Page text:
N peaks of sodium azide have observable chemical shift perturbations (CSPs) and changes in the line-width at all concentrations (Figure 7
). These two effects are stronger for the two external nitrogen atoms of sodium azide (Signal B) than for the central nitrogen (Signal A). The abovementioned effects could indicate a weak binding interaction between NaN3
Chemical shifts are very sensitive to the electronic environment of a nucleus. Perturbations in the chemical shift can be caused not only by a change in the covalent molecular structure, but also through non-covalent interactions with solvent molecules or binding partners. This makes chemical shifts a very sensitive probe for the identification of interaction surfaces in complexes.
Chemical shift mapping is suited to weak interactions in the <10 M range, giving rise to fast exchanges. In this situation, the chemical shifts reveal continuous changes along with the addition of the binding compound. The interaction is so weak that the complex only exists for part of the time that takes to record the NMR experiment. The observed chemical shift is therefore a weighted average of the chemical shifts for C60 and the 10 M concentration of sodium azide, until the former has been added in excess.
Chemical shift mapping is a very straightforward method and can provide information about both the location and strength of a binding event to detect a weak binding between C60 and NaN3.
The results obtained demonstrate that there are changes in the chemical shift position and line-broadening related to the molar ratio of 10:1 and up to 100:1 of NaN3:C60 in the samples.
These results can be interpreted as a binding interaction occurring between NaN3 and C60 molecules. From the two observed 14N peaks of NaN3, it can be concluded that the one more affected is that which resonates at approximately 56 ppm.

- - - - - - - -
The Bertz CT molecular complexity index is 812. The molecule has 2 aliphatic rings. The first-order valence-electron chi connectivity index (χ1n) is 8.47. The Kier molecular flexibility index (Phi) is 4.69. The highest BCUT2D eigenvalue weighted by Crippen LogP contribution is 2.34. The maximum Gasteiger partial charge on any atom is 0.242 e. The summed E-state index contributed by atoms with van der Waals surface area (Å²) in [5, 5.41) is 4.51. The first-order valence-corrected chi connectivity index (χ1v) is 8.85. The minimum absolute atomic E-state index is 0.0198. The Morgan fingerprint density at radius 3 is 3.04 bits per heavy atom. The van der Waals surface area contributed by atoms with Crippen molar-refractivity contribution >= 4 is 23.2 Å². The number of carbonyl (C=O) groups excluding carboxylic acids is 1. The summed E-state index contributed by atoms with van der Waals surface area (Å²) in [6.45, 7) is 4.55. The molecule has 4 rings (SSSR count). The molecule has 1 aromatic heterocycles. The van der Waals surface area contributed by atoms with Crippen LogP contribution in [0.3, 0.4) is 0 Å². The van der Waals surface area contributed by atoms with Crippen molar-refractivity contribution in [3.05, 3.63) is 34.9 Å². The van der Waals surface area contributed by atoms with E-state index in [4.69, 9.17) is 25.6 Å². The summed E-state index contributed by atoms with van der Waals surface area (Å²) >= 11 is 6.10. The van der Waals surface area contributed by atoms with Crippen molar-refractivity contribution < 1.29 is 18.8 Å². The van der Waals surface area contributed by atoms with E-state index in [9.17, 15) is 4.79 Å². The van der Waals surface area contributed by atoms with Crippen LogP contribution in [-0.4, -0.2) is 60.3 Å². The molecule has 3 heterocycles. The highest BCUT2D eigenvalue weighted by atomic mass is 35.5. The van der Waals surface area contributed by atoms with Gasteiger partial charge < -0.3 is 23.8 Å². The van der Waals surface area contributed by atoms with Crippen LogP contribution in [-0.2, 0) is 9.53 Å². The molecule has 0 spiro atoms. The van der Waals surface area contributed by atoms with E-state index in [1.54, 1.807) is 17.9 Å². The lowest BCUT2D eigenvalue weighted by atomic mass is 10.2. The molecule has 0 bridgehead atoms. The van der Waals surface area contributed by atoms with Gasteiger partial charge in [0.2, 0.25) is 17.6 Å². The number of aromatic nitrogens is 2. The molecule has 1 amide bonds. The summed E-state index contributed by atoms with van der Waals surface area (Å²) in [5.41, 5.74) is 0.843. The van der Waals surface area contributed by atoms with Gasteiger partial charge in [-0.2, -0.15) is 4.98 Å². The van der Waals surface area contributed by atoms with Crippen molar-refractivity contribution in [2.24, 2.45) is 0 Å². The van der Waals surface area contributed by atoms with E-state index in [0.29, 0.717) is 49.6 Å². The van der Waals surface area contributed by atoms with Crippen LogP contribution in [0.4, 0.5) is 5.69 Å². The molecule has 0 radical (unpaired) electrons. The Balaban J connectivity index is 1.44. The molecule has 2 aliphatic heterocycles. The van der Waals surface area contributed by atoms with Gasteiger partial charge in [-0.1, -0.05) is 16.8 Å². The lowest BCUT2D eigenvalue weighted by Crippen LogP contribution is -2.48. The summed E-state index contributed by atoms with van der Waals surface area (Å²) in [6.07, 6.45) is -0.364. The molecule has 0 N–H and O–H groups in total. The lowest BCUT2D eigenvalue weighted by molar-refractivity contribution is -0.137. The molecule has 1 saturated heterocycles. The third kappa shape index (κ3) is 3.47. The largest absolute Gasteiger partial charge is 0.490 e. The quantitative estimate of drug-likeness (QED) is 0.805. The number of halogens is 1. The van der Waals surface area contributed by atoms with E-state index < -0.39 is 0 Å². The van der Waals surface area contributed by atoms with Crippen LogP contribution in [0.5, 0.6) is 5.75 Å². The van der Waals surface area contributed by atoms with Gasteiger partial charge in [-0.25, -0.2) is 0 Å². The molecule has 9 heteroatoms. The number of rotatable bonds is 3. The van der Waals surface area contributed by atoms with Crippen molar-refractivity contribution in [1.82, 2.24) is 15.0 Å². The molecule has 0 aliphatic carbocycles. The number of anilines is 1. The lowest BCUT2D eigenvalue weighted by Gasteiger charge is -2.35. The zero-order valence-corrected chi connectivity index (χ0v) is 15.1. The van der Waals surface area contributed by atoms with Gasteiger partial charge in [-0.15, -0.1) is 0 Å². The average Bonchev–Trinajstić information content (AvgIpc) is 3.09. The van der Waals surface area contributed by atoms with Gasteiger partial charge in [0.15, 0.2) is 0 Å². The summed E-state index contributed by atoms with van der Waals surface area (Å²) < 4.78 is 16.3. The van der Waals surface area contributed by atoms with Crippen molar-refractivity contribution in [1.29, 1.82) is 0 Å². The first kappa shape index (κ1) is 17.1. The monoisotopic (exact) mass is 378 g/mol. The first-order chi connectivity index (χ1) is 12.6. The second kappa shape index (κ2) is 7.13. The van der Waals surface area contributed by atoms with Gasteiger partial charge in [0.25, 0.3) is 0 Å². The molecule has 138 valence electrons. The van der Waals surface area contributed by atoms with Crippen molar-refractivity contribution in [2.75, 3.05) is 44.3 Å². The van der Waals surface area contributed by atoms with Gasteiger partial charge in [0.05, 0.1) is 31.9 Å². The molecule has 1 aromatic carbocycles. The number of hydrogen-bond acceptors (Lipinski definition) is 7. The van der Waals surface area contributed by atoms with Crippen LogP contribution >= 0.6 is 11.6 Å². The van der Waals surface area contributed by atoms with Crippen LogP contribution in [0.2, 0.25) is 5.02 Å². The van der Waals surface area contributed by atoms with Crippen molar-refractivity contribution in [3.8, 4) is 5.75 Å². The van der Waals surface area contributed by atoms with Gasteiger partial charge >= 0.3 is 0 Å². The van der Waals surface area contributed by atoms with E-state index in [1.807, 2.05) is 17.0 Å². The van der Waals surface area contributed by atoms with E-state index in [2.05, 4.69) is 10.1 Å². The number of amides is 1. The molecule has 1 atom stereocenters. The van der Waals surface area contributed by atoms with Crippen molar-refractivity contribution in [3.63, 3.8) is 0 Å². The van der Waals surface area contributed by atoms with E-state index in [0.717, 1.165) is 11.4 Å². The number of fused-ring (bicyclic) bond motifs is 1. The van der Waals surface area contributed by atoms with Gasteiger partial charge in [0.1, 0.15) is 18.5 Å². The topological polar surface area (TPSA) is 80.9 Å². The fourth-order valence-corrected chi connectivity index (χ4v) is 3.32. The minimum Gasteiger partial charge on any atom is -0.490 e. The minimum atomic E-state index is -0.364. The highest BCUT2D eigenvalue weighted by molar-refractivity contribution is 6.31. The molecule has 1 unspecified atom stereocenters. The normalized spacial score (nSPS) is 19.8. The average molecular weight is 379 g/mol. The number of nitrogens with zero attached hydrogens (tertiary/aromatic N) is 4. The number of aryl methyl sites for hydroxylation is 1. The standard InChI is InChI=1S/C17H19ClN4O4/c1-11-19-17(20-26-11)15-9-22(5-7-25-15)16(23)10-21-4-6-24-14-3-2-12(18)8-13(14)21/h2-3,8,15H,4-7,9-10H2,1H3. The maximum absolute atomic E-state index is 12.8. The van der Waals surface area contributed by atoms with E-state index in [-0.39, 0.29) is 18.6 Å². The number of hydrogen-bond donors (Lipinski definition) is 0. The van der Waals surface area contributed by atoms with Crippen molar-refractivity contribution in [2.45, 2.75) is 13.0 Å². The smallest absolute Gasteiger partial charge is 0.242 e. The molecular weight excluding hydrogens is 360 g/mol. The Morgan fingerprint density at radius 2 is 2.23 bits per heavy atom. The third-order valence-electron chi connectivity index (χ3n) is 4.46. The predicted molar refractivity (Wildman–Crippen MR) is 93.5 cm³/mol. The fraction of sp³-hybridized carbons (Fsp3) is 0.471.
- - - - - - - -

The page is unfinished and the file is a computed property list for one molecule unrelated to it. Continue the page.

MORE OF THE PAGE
In the instant that the two molecules are bound their atoms are packed together and, as a consequence, their electron clouds introduce a slight shielding/de-shielding of the external magnetic field that can be felt by the nuclei of either of the two molecules. Thus, the 14N NMR peaks of the N3 molecule appear to be, on average, in a slightly different magnetic field when C60 is present, and therefore the molecules resonate at a slightly different chemical shift compared to when C60 is not present. We conducted a titration with C60 and followed the changes in the chemical shifts of 14N. The fact that changes were observed at the addition of C60 demonstrates that the two molecules interact and bind together dynamically.
The influence of C60 in the chemical shifts of NaN3 is not linear with the concentration, i.e., the two molecules interact in a one to one proportion as indicated above; they therefore have a quadratic dependence with the concentration.
It is known that fullerenes can be functionalized through chemical synthesis, by attaching different substituents (–COOR, OR, etc.) to the fullerene. C60 is like any electron-deficient molecule, and can accept from 1 to 6 electrons before C60 is converted into an anion. In the role of a donor, it will serve an external electrical charge, such as alkali metal ions or organic molecules.
Like alkenes, fullerene could be involved in the reaction of azide-alkyne cycloaddition, with the formation of triazole rings [33
Azides are dipoles and have ambiphilic nature, which means that they can react with electrophiles and nucleophiles at the same time. Carbon-carbon bond distances are frequently used to describe and predict the regioselectivity of a reaction on a fullerene compound. The C60 molecule has two bond lengths. The 6:6 ring bonds (between two hexagons) can be considered “double bonds“ and are shorter than the 6:5 bonds (between a hexagon and a pentagon). Its average bond length is 1.4 angstroms. 6–6 Bonds present the shortest bond distances as a result of the higher electronic density, on the other hand, 5–6 bonds are usually larger. Shorter C–C bond distances are in principle associated with enhanced reactivity, as they exhibit more double bond characteristics that facilitate interactions with dipoles [34
]. Reactions with 6–6 bonds of fullerene are nucleophilic in nature, and it is the property which allowed for a non-chemical interaction to take place between C60 and NaN3
The results demonstrate that there are changes in the chemical shift positions and line-broadening which are related to the different molar ratios of NaN3:C60 in the samples (<100:1). One of two peaks of 14N, which resonates at 56 ppm and corresponds to two external nitrogen atoms of NaN3, is more affected by the influence of hydrated fullerene C60. These results can be interpreted as the indication of the weak binding interaction occurring between NaN3 and C60 molecules.